When Pasteur died, the nation of France gave him a state funeral at Notre-Dame, but then allowed his remains to be placed in a tomb at the Institut Pasteur.
Location: . The Museum is located at 25 rue du Docteur Roux,75015 Paris. Metros: Pasteur or Volontaires. Open Monday through Friday afternoons, with tours at 2:00, 3:00 and 4:00. Closed in August. Bring a photo-ID, such as passport. Entrance fee is Euro 8, not covered by any Museum Pass. The “tour” lasts about an hour. Web site: http://www.pasteur.fr/ip/easysite/pasteur/fr/institut-pasteur/musees# . Phone 01.45.68.82.83. Note: The entrance is not well-marked. Photos are allowed only in the crypt.
More on Pasteur…
Who was Louis Pasteur? He born in 1822, 7 years after the end of the Napoleonic Wars, to a tanner, in the south of France, near Dijon. His father was a brave and decorated Sargent under Napoleon. Labelled a “Bonapartist” by the monarchy that was restored in 1815 after Napoleon’s fall, father Pasteur was kicked out of the Army in the reprisals that followed. Back to the tannery he went, determined that his children do well. However, son Louis did not have a promising start. His teachers in primary school declared him unusually slow and inclined to dream. But with his father’s gentle support, he persisted and eventually earned a doctorate in chemistry.
In theoretical chemistry, he worked in the field of crystals, but he was also interested in applied science. His most fundamental achievement in chemistry came from work he did to aid a manufacturer who was having trouble producing beetroot alcohol. In helping him, Pasteur thought that fermentation and putrefaction, both a form of living things, were not the result of just chemical changes but that living micro-organisms were involved. But where did these living organisms come from? Pasteur showed, by the scientific method, that they were in the air. He went high into the Alps to bottle the air, as he called it, reasoning the air would be so much purer at high altitudes. He used that air to see if substances would remain pure indefinitely if they were in pure air.-i.e., germ-free air. That would mean putrefaction of substances did not occur “spontaneously” but was caused by micro-organisms from our usual, contaminated air. He was right. His resulting theory of biogenesis (living things can only be produced by another living thing) overturned a major theory of 19th c. science, the idea of heterogenesis, (living things can generate spontaneously from non-living things). Pasteur is rightly considered one of the three founders of micro-biology. Although he did not, as is often popularly thought, “discover” the germ theory of disease, he helped it along immensely.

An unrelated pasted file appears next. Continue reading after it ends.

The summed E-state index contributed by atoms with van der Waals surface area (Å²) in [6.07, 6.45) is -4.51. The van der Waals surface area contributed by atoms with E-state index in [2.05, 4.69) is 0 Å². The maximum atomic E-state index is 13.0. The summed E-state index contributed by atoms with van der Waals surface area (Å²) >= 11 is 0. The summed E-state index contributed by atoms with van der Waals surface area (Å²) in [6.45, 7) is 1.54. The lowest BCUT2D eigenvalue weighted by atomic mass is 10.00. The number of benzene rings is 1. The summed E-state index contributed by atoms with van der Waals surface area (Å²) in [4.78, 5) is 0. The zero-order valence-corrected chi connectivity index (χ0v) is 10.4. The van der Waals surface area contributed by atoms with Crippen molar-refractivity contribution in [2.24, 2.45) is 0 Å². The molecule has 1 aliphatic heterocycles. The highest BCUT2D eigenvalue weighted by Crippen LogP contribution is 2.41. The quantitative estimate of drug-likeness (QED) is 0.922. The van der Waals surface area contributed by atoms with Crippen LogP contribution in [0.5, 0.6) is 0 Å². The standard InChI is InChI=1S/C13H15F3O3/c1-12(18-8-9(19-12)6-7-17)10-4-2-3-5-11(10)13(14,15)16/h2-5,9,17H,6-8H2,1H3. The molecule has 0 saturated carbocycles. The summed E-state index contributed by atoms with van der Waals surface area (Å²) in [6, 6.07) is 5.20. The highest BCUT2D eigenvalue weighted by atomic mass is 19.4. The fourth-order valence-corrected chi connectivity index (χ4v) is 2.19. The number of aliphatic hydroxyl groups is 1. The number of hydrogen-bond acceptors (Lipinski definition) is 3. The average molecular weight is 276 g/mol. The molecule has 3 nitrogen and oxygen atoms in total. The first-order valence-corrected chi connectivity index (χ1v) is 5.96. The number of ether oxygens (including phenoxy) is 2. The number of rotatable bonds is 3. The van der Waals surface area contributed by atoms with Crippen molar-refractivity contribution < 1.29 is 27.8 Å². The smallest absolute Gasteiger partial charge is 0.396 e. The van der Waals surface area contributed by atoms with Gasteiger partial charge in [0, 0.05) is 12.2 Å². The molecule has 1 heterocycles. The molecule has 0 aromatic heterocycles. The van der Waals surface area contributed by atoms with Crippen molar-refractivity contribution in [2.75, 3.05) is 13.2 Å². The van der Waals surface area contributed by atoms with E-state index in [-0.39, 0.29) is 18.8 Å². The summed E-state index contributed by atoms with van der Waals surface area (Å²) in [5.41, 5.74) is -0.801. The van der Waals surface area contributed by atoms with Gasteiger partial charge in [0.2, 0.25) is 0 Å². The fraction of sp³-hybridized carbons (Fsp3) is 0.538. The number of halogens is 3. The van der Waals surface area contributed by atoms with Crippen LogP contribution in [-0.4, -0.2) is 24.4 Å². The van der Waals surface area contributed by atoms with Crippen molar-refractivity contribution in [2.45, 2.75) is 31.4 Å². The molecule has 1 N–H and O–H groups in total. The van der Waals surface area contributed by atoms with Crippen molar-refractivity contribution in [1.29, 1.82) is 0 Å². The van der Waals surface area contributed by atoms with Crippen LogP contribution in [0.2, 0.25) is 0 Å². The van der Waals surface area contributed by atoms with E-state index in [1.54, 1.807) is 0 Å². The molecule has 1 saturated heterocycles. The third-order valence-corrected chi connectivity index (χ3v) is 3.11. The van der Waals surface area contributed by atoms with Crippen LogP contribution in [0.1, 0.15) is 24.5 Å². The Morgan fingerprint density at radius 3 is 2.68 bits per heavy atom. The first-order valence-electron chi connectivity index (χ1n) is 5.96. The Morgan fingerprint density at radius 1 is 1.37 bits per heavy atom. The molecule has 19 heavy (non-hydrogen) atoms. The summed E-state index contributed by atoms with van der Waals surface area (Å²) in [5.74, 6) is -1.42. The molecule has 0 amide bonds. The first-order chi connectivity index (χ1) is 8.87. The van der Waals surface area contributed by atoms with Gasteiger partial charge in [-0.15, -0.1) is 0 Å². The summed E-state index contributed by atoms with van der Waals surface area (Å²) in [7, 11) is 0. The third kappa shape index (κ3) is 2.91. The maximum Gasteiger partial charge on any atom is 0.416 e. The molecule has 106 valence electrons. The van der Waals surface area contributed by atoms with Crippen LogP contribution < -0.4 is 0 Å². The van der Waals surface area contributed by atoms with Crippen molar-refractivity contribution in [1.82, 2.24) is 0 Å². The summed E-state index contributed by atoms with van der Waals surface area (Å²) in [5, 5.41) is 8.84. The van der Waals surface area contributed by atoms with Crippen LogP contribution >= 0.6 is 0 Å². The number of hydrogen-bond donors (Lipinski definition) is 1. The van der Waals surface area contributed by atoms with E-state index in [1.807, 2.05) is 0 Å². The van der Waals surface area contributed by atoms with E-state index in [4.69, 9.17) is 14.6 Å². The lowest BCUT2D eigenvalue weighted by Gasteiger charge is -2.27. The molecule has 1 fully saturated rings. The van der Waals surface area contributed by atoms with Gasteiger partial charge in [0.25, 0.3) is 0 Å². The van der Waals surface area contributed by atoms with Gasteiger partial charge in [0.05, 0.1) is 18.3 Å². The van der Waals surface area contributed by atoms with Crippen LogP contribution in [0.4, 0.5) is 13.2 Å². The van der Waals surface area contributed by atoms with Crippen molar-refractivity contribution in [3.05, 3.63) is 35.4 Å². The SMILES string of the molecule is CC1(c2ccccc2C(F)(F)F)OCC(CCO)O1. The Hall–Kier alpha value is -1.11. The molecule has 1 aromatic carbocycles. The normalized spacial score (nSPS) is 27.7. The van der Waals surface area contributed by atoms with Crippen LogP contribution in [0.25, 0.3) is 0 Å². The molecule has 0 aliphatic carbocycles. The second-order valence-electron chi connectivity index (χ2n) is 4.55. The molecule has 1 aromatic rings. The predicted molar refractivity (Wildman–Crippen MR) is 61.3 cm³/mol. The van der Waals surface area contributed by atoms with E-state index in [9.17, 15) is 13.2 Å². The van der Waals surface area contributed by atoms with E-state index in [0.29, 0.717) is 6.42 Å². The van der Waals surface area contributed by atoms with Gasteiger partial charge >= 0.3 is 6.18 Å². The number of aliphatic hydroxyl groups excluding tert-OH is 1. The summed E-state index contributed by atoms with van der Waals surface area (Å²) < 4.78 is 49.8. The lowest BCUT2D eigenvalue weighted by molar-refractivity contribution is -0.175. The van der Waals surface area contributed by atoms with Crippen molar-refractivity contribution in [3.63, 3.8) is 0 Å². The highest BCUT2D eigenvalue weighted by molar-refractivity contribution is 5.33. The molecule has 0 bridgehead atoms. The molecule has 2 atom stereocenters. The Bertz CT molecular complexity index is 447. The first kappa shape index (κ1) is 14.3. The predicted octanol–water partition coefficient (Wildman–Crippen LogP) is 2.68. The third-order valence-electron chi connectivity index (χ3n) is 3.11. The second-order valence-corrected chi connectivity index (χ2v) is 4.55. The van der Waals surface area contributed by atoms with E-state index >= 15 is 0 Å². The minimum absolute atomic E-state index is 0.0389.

To make people, not just animals and plants, healthier, Pasteur proposed that bad microorganisms, once inside people, make them sick, which led to all sorts of changes in medicine to keep harmful micro-organisms out of the human body. In addition to Joseph Lister’s work with antiseptics in surgery, Pasteur promoted the unheard-of notion of surgeon’s washing their hands and instruments.
Pasteur married a daughter of the Rector of the Strasbourg Academy, Marie Laurent. They had five children, of whom only two survived childhood. Marie lived to the age of 84, and is buried in the crypt with husband Louis.
Louis Pasteur in many ways embodies the social and political transformation of France in the 19th c.From humble beginnings–a working-class father on the wrong side of the political regime to highest honors and a comfortable life– Pasteur’s life showcases the possibilities in 19th c France for the educated, the hard-working, and those interested in science. Because of this dedicated scientist and his supportive wife, we all live healthier lives.